The European Gig Economy

Source: Flickr

The Gig Economy

“Gig Economy” is among the most widely used terms in the business world today.

It generally defines a market that relies on short-term informal contracts according to which workers are paid, conditional on the accomplishment of a determined task or project, by a company, usually an online platform.

In the past decade, the gig economy has radically changed the way people are engaged at work and has brought a fundamental shift in how our economic system operates.

Factors such as the mass adoption of the internet and increasing penetration of smartphones as global trends have been fundamental in the spread of platform-based companies like deliveries, ridesharing apps and personal services such as beauty care and wellness. That trend can mainly be seen in developed countries such as Europe and the United States.

In their effort to understand the motivation behind the participation in such an economy, the McKinsey Global Institute interviewed 8.000 independent workers across Europe and the United States.

Questions focused on wages, income-generating activities and encompassed professional satisfaction and work aspirations.

They found that 20 to 30 percent of the working-age population engages in some form of independent work. Interestingly, in this portion of the working-age population there are 4 types of individuals. Those who choose to work independently and gig working constitute their primary income, namely free agents. Casual earners, who use it as supplemental income by choice. Reluctants, who unwillingly derive their primary income from such work and financially strapped, who do supplemental independent work out of necessity. The share of the working-age population engaged in independent work can be seen below.

Pros and Cons of the Gig Economy

While the Gig Economy has allowed millions of people to approach work in a completely new and empowering way, it does come with its downsides.

The advantages of working in the gig economy are related to flexibility. More specifically, there are low barriers to entry as regardless of skillset, anyone can easily find an occupation in the gig economy.

Another advantage is that it provides for adjustment of the work-life balance of individuals. That happens as the worker is given the opportunity to work at the time of his choice and hours are flexible as well. Interestingly enough, it gives the ability to work from anywhere in the world, allowing for better living standards, if one is flexible enough.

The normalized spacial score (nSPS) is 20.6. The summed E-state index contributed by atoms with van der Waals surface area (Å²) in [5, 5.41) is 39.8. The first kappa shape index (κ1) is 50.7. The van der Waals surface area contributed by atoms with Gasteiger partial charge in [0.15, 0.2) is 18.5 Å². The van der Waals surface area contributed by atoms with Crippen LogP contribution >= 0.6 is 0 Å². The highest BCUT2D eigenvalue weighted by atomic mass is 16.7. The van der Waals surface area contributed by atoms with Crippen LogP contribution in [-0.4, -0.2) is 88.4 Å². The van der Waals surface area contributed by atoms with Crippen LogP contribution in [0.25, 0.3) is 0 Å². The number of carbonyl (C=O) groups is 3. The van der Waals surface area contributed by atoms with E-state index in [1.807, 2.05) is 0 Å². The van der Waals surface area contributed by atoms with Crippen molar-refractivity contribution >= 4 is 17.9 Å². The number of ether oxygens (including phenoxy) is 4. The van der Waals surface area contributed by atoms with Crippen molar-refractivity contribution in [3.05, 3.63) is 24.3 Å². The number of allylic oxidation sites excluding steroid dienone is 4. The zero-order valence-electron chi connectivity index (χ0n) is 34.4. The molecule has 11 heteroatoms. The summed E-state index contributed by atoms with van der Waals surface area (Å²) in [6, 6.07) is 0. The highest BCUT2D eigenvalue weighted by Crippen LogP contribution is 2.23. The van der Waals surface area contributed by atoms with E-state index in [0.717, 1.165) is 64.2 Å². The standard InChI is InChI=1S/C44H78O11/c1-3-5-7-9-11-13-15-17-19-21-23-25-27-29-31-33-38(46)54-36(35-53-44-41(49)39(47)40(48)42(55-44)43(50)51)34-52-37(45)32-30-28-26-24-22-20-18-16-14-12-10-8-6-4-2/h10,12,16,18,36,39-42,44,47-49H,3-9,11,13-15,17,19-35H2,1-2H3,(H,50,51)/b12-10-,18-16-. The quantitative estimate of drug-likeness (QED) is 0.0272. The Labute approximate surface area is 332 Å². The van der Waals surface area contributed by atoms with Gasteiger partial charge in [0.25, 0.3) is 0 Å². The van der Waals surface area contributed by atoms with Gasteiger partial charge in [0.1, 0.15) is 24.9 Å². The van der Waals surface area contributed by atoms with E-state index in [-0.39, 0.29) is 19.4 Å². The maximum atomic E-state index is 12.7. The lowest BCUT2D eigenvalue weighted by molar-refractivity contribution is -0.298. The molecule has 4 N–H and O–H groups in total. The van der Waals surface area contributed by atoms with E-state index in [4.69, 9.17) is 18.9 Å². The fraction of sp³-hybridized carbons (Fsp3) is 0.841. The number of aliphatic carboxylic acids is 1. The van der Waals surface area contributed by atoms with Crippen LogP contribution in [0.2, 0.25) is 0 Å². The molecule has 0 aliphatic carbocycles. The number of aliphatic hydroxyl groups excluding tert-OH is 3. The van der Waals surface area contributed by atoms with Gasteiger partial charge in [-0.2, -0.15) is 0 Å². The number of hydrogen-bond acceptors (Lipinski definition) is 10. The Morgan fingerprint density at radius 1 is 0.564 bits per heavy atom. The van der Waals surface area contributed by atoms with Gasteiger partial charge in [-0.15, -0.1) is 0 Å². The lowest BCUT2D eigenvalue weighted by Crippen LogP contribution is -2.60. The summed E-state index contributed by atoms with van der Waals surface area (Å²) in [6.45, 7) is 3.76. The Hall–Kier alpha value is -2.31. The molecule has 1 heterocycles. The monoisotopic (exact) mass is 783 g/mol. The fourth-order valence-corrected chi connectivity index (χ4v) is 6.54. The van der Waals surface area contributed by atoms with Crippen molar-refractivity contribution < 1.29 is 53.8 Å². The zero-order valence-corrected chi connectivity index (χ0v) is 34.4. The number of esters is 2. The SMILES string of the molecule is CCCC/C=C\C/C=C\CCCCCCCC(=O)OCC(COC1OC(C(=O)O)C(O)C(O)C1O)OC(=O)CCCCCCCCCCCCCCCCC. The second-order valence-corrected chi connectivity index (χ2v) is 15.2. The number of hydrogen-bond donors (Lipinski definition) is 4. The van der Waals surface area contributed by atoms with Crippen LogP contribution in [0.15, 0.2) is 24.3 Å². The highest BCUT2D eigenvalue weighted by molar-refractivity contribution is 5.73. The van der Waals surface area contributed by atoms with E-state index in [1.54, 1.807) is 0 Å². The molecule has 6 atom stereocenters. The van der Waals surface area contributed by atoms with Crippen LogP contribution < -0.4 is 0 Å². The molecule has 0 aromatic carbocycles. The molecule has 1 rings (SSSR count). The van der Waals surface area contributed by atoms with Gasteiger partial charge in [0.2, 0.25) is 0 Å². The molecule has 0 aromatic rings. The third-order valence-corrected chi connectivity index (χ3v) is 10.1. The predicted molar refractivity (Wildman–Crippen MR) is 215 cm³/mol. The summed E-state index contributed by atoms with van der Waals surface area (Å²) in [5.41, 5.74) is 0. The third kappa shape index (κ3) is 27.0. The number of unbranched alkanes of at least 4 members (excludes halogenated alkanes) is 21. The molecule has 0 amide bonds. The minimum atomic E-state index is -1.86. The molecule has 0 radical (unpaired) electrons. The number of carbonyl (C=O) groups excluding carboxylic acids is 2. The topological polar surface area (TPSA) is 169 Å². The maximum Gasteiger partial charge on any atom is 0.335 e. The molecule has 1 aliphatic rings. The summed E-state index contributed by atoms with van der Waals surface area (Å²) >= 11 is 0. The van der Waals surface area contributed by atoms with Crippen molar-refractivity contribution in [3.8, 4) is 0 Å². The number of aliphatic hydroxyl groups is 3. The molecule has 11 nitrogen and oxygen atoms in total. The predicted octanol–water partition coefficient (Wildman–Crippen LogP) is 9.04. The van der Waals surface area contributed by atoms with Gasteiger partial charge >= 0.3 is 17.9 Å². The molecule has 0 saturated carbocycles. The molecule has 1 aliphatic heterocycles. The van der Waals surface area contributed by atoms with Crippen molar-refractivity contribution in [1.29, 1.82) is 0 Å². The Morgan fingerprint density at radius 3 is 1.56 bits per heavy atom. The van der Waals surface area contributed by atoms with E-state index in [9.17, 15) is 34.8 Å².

However, these advantages come with their downsides.

Gig workers usually trade flexibility for social security. Gig workers are vulnerable to longevity risks (outliving their savings for retirement), they are not usually covered by health insurance, are not entitled to paid holiday, are not allowed a sick leave and are not covered by any scheme for unemployment benefits.

What are the Main Issues with Gig Workers

Related to the disadvantages, there are many issues regarding the organisation of the Gig Economy.

Many scholars agree that the main issue of the Gig Economy, also true at a European level, is the inability to form a coherent and consistent legal framework to include gig workers.

The Dublin Foundation tried in 2018 to map differences in meaning and national context of the term “Gig Economy”. The term Gig Economy is mainly used in Anglo-Saxon countries as a reference to on-demand services and app-based occupations while in Denmark, Italy and the Netherlands it is more closely related to physical tasks.

In the following table, we see all the alternative terms used in different European countries.

Source: Eurofound

The concept of integrating gig workers in the legal framework, fine-tuning as well in case of integration, is agreed by the majority of European countries. However, in each country of the European Union, there is heterogeneity in terms of the debate perspective and the actors that get involved in it. For example, in France, Germany and the UK the debate involves both policymakers and platform workers, while in Austria and Italy the debate on the issues of the Gig Economy is mainly driven by academics. There are also countries, for example Poland, where no real debate is going on as other issues are considered as more pressing, without meaning however that the Gig Economy is not growing in these parts of the world.

The more prevalent platform work is and the stronger social partners are, like unions and employer organisations, the stronger the debate. A trend that has also been observed in many countries is the centralisation of the debate around specific platforms with food-delivery applications like Deliveroo and Foodora and ride-hailing applications like Uber receiving most of the attention.

The main players leading the debate for gig workers in Member States are trade unions. They concern themselves with working and employment conditions such as employment status, hourly wage and access to social protection. IG Metall, a German trade union, recently expressed its concerns regarding outsourcing to unprotected gig workers. Their argument focused on the imbalances it creates in the labour market. Other examples of Member States’ representation from unions can be seen in Estonia, Italy, Finland and Netherlands where they have requested legal clarifications on the employment status.

One could think that the main actor in integrating the gig workers in the legal and social protection framework should be the Government.

In the European context, it depends on the Member State we choose to analyse. For instance, in Finland digitalisation debates do not touch on employment while in Latvia, the administration closely follows the discussions at a European level. There are also cases where no debate is taking place like